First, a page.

“How amytal changed psychopharmacy: Off-label uses of sodium amytal (1920–40),” Ariel Gershon, Edward Shorter. Abstract:

In the early 1930s, American neurologist and psychiatrist William Bleckwenn used sodium amytal to render catatonic patients responsive, so that he could engage in talk therapy. Bleckwenn found a new, ‘off-label’ use for this anaesthetic and anxiolytic medication in psychiatry and, in doing so, allowed for important discoveries in the diagnosis and treatment of catatonia. Pharmacological textbooks reveal a ‘label’, while the Index-Catalogue of the Library of the Surgeon-General’s Office reveals explorations ‘off label’ of barbiturates. The ‘off-label’ use of barbiturates facilitated talk therapy, heralding an important shift in psychopharmacy. Drugs previously only used as chemical restraints became a form of treatment for specific psychiatric diseases. The current strictures against off-label prescribing are overprescriptive and close off innovative new uses.

The Stakes Podcast: A History of Persuasion

AHP readers may be interested in a recent three-part series from the podcast The Stakes: “A History of Persuasion.” The series tackles the work of James McConnell and B.F. Skinner, and features interviews with, amongst others, historians of the human sciences Larry Stern (parts one and two) and Alexandra Rutherford (part three). Full details below.

Part One:

Infinite scrolling. Push notifications. Autoplay. Our devices and apps were designed to keep us engaged and looking for as long as possible. Now, we’ve woken up from years on social media and our phones to discover we’ve been manipulated by unaccountable powers using persuasive psychological tricks. But this isn’t the first time.

In this three-part series of The Stakes, we look at the winding story of the science of persuasion — and our collective reaction to it. In this episode: A once-famous psychologist who became embroiled in controversy, and how the Unabomber tried to kill him. Already heard this one?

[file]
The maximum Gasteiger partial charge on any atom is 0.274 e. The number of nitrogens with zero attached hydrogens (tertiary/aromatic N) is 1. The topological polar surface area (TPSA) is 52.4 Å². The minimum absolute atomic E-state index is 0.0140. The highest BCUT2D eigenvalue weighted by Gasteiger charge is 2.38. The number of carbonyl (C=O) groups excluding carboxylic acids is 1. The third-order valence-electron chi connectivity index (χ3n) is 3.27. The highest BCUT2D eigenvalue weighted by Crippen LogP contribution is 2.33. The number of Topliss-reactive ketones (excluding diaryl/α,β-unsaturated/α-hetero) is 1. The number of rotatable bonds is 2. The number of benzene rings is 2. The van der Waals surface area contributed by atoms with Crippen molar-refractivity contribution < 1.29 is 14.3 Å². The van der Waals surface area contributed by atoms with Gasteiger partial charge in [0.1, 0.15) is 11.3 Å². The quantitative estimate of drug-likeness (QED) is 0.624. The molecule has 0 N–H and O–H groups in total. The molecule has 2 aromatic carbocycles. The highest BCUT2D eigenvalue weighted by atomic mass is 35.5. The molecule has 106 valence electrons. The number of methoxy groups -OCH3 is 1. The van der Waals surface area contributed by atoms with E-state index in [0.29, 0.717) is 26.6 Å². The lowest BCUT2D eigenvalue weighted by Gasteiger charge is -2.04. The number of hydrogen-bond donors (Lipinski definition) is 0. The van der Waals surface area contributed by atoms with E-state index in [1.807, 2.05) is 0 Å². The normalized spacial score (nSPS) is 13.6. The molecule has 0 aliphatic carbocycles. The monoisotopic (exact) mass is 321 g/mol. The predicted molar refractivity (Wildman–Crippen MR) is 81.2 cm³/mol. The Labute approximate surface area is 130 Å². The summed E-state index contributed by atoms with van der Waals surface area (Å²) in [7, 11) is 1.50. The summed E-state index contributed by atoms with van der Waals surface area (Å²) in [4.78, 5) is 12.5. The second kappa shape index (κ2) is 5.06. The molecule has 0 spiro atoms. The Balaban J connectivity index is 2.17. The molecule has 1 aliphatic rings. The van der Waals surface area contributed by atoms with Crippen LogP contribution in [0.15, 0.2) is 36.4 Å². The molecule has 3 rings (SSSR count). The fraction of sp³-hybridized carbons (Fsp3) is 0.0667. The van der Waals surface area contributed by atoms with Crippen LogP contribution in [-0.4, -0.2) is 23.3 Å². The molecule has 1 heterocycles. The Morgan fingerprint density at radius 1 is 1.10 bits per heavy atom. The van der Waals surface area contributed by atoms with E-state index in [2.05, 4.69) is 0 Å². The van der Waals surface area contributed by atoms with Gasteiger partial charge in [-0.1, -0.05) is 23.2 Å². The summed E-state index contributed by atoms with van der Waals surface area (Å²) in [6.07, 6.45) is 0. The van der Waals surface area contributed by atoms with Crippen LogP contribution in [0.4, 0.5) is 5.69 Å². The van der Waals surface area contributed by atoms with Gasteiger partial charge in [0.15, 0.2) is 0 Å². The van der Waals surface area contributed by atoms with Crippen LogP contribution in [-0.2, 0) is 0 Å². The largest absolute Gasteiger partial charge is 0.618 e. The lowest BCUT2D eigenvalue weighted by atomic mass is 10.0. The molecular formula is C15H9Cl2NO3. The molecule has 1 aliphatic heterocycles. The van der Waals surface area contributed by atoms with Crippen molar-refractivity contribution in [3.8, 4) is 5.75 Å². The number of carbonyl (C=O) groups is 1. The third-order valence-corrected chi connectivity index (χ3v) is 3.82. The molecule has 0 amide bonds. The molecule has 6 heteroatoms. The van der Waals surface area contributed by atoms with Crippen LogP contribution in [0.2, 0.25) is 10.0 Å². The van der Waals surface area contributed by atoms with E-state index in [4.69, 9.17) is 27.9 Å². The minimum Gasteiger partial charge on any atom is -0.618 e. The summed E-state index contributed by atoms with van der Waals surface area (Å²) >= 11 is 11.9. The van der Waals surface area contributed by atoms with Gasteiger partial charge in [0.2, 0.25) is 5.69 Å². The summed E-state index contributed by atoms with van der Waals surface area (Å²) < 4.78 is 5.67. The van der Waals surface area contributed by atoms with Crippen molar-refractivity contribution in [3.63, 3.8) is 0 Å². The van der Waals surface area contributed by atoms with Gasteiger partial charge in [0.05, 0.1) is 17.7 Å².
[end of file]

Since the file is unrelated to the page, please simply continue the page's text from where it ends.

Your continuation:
Part Two:

Ted Kaczynski had been a boy genius. Then he became the Unabomber. After years of searching for him, the FBI finally caught him in his remote Montana cabin, along with thousands of pages of his writing. Those pages revealed Kaczynski’s hatred towards a field of psychology called “behaviorism,” the key to the link between him and James McConnell.

Part Three:

Silicon Valley’s so-called “millionaire maker” is a behavioral scientist who foresaw the power of putting persuasion at the heart of the tech world’s business model. But pull back the curtain that surrounds the industry’s behemoths, and you’ll find a cadre of engineers and executives that’s small enough to rein in. This is the final installment of our three-part series.

Between Shell Shock and PTSD? ‘Accident Neurosis’ and Its Sequelae in Post-War Britain

The August issue of Social History of Medicine includes a piece that may interest AHP readers:

Between Shell Shock and PTSD? ‘Accident Neurosis’ and Its Sequelae in Post-War Britain,” by Ryan Ross. Abstract:

This article focuses on the concept of ‘accident neurosis’, popularised by neurologist Henry Miller in studies published in 1961. It aims to realise two goals. First, it introduces Miller’s concept of accident neurosis to the broader history of trauma—to a field, that is, more preoccupied with military traumata and clear-cut psychiatric aetiologies. Secondly, I use Miller’s studies, and the considerable legacy they created, to reflect on how historians of trauma construct historical narratives, asking whether there is sufficient appreciation of the ways in which events seem to leak into or retroactively animate one another.